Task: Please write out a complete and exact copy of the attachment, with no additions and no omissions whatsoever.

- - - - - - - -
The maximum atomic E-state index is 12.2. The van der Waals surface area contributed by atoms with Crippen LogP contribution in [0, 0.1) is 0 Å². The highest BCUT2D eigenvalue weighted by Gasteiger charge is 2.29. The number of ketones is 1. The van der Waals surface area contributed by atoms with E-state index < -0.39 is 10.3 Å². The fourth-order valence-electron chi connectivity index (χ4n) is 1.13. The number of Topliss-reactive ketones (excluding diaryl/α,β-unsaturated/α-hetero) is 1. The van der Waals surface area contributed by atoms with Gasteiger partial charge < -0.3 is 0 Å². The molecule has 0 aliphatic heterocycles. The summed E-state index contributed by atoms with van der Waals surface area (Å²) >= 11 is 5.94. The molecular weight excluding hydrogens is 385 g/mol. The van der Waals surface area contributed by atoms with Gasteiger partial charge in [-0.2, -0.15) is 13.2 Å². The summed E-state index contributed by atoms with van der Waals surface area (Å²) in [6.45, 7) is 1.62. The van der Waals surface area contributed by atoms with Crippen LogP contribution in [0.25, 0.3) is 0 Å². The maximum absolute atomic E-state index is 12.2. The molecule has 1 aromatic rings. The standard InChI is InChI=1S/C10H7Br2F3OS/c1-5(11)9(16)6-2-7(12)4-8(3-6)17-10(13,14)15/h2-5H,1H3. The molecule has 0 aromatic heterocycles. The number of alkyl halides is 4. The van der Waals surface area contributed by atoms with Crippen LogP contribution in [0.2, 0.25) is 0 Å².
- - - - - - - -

The maximum atomic E-state index is 12.2. The van der Waals surface area contributed by atoms with Crippen LogP contribution in [0, 0.1) is 0 Å². The highest BCUT2D eigenvalue weighted by Gasteiger charge is 2.29. The number of ketones is 1. The van der Waals surface area contributed by atoms with E-state index < -0.39 is 10.3 Å². The fourth-order valence-electron chi connectivity index (χ4n) is 1.13. The number of Topliss-reactive ketones (excluding diaryl/α,β-unsaturated/α-hetero) is 1. The van der Waals surface area contributed by atoms with Gasteiger partial charge < -0.3 is 0 Å². The molecule has 0 aliphatic heterocycles. The summed E-state index contributed by atoms with van der Waals surface area (Å²) >= 11 is 5.94. The molecular weight excluding hydrogens is 385 g/mol. The van der Waals surface area contributed by atoms with Gasteiger partial charge in [-0.2, -0.15) is 13.2 Å². The summed E-state index contributed by atoms with van der Waals surface area (Å²) in [6.45, 7) is 1.62. The van der Waals surface area contributed by atoms with Crippen LogP contribution in [0.25, 0.3) is 0 Å². The maximum absolute atomic E-state index is 12.2. The molecule has 1 aromatic rings. The standard InChI is InChI=1S/C10H7Br2F3OS/c1-5(11)9(16)6-2-7(12)4-8(3-6)17-10(13,14)15/h2-5H,1H3. The molecule has 0 aromatic heterocycles. The number of alkyl halides is 4. The van der Waals surface area contributed by atoms with Crippen LogP contribution in [0.2, 0.25) is 0 Å².